Hint: It has to do with Obama.
To celebrate our vintage Chanel collection dropping on live NGTV, we’re taking a look back at our 2nd favorite vintage treasure: the best original episodes of MTV Cribs.
Let me be very clear that I live in a world where Kim Gordon needs no introduction, but for the 1% of you who were either born after 2005 or spent the entirety of the last 20 years camping in the bush in Western Australia, here is some background. (For the rest of you currently staring at your “I love Kim G” hand-collaged bedroom walls, my apologies). Born in Rochester, NY and bred in Los Angeles, CA, Gordon studied visual art at Otis before moving to New York City and becoming immersed in the underground/post-punk/noise music scene. It was there that she met Thurston Moore and Lee Ronaldo, and together they formed legendary no-wave band Sonic Youth in 1981. As guitarist, bassist, and vocalist for Sonic Youth, Gordon spent a few decades serving as the #1 girl crush of all the coolest girls in the world, someone how finding time in her busy shredding schedule to produce Hole’s first album Pretty On The Inside, co-direct The Breeders “Cannonball” video with pal Spike Jonze, and launch a (now defunct) cult clothing line called X-Girl (a favorite of the likes of Chloe Sevigny and Sofia Coppola), all the while continuing to create art in myriad forms.
Her latest endeavor is sort of the ideal marriage of music and art, an experimental noise band heavy on improvisation and deliberate visuals called Body/Head. At age 61, Kim Gordon is still a style icon and girl crush to the masses, and she is still creating her own world and playing by her own rules. She will always be a #GIRLBOSS in our books.
One look at Jeanette Hayes’ Twitter, and you’ll see that she’s equal parts art historian, digital diva and pop culture critic. The NYC-based artist manages to mix hilarious and highbrow in videos for Proenza Schouler and Alexander Wang, and she’s currently participating in the first-ever Emoji Art Show (which is still open until December 21!). Jeanette was awesome enough to chat with us about her New York life, Paris Hilton’s Instagram and, of course, the internetz. Basically, you’re gonna want to read this.
We really like coloring books—particularly of the hip hop-themed variety. Sometimes, we like to take hip hop coloring books and ask our artist friends to do whatever they want with them. So, we did that, and this is what happened. Shop Ghost EIC Ana Ifould and painter/illustrator Minna Gilligan decked out some illustrations of The Notorious B.I.G. and Missy Elliott with some heavy-handed coloring and collage work, and we couldn’t be more pleased. Consider this our new wall art.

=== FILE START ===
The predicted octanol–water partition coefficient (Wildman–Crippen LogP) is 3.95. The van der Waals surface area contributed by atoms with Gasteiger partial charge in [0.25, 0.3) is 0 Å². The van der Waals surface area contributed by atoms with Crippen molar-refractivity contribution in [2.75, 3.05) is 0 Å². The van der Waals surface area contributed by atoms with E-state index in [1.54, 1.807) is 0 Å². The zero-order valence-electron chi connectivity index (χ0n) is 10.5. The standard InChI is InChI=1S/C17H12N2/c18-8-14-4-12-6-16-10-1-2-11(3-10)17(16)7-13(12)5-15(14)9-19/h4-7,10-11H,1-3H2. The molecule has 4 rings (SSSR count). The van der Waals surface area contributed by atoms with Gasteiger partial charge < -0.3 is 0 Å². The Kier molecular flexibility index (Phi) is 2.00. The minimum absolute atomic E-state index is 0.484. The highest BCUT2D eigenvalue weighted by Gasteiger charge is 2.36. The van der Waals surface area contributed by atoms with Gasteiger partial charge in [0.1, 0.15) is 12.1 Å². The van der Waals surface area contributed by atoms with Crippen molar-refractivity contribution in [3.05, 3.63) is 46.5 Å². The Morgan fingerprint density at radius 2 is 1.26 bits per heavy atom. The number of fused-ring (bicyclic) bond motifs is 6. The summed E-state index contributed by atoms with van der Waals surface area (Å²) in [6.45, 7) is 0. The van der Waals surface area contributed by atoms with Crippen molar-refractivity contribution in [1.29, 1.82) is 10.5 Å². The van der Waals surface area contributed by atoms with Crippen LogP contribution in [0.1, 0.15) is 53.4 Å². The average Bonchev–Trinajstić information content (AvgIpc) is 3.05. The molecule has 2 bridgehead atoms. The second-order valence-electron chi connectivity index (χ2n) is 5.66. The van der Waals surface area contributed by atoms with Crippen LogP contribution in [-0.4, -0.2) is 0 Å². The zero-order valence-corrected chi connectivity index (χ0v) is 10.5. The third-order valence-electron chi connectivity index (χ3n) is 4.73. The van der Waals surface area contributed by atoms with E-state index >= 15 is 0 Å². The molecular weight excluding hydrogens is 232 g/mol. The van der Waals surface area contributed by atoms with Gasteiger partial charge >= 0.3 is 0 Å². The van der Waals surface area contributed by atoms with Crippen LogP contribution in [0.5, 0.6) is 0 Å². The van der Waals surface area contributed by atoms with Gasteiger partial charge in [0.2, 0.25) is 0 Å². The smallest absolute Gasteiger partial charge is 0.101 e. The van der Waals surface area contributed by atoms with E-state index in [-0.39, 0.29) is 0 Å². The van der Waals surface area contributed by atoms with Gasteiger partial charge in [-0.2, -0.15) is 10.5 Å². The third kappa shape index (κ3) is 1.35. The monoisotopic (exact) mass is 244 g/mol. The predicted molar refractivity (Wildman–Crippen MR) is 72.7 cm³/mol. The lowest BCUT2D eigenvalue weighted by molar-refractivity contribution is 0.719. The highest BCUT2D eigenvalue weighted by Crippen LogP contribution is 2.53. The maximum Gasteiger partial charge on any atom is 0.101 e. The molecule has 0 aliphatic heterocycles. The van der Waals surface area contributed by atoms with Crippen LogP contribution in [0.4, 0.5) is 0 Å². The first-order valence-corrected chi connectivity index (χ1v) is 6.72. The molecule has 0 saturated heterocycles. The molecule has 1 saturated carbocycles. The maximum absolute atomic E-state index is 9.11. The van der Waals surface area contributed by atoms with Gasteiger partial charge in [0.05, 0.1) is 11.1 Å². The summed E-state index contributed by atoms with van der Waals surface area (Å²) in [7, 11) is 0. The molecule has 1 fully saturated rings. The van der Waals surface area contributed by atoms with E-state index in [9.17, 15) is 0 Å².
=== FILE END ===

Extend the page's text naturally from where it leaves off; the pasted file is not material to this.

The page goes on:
Apparently it is possible to be downright adorable and totally badass at the exact same time—just look at our latest NYC Shoe Cult disciple Olivia Bee. At 19, the Portland-born photographer has already shot campaigns for Hermes, Nike, and Converse, and her work has appeared in the New York Times, Vice, and Numero, just to name a few. Olivia has been snapping photographs since she was 11, so we asked her to pick out her five favorite shots so far and share them with us right here on the blog!
(Shoe Cult photos by Cara Stricker)
If you peeped our 15-second Shoe Cult teaser, you got just a tiny peek into the mind of web designer/illustrator/motion graphics artist/jack-of-all-internet-trades Tara Sinn. The NYC-based artist (known for her trippy, super-saturated artwork) chatted with us about her obsession with the internet, her favorite GIF of the moment, and all the awesome projects she’s working on next.
There’s something so effortlessly awesome about our latest Shoe Cult Ambassador Alice Lancaster. She’s equal parts funny as she is talented, and you may have seen her art plastered on (some highly debated) American Apparel T-shirts as of late. She took us on a tour of her studio space in Bushwick, Brooklyn so we could get an up close and personal look at her NYC life—and her amazing cat.
Nothing makes us more giddy than the arrival of a new fashion mag—especially when it’s created by two awesome ladies with a killer aesthetic. When Aussie Imogene Barron and Kiwi Lucy Rose relocated to L.A., they launched Junk to “showcase the diverse talent that this inspiring city produces.” Long story short: they did a dang good job. One flip through the mag, and you’re flooded with anything-but-ordinary photo spreads and on-point musings from contributors like Ed Templeton, Gusmano Cesaretti, and Nabil Elderkin, just to name a few. The best part? As of today, you can officially swipe up the magazine for yourself. Get a peek of what’s inside below!
André Saraiva— aka Monsieur A—is a French street artist best known these days for throwing the wildest parties at his nightclub Le Baron. When he’s not turning away supermodels, Saraiva wanders the world showing (and spray painting) his art. Currently on view at MOCA through October 7th, “André Saraiva: Dream Concerts” is a series of romantic, lyrical paintings and prints that use the language of concert posters to plant an impossible dream in the mind of the viewer. Saraiva’s *Dream Concerts* series is also on view at Gallery Steinsland Berliner in Stockholm, and later this year the show will travel to Maison Kitsuné in Tokyo. I spoke with André about the importance of imagination, urbanism and having fun.
Talking to artist Michelle Kim makes you smarter. Her paintings and installations reference everything from existential philosophy to poetry, religion and occult studies. If she creates something she hates, she might set it on fire or throw it in the street, only to retrieve it and decide that maybe she likes it after all…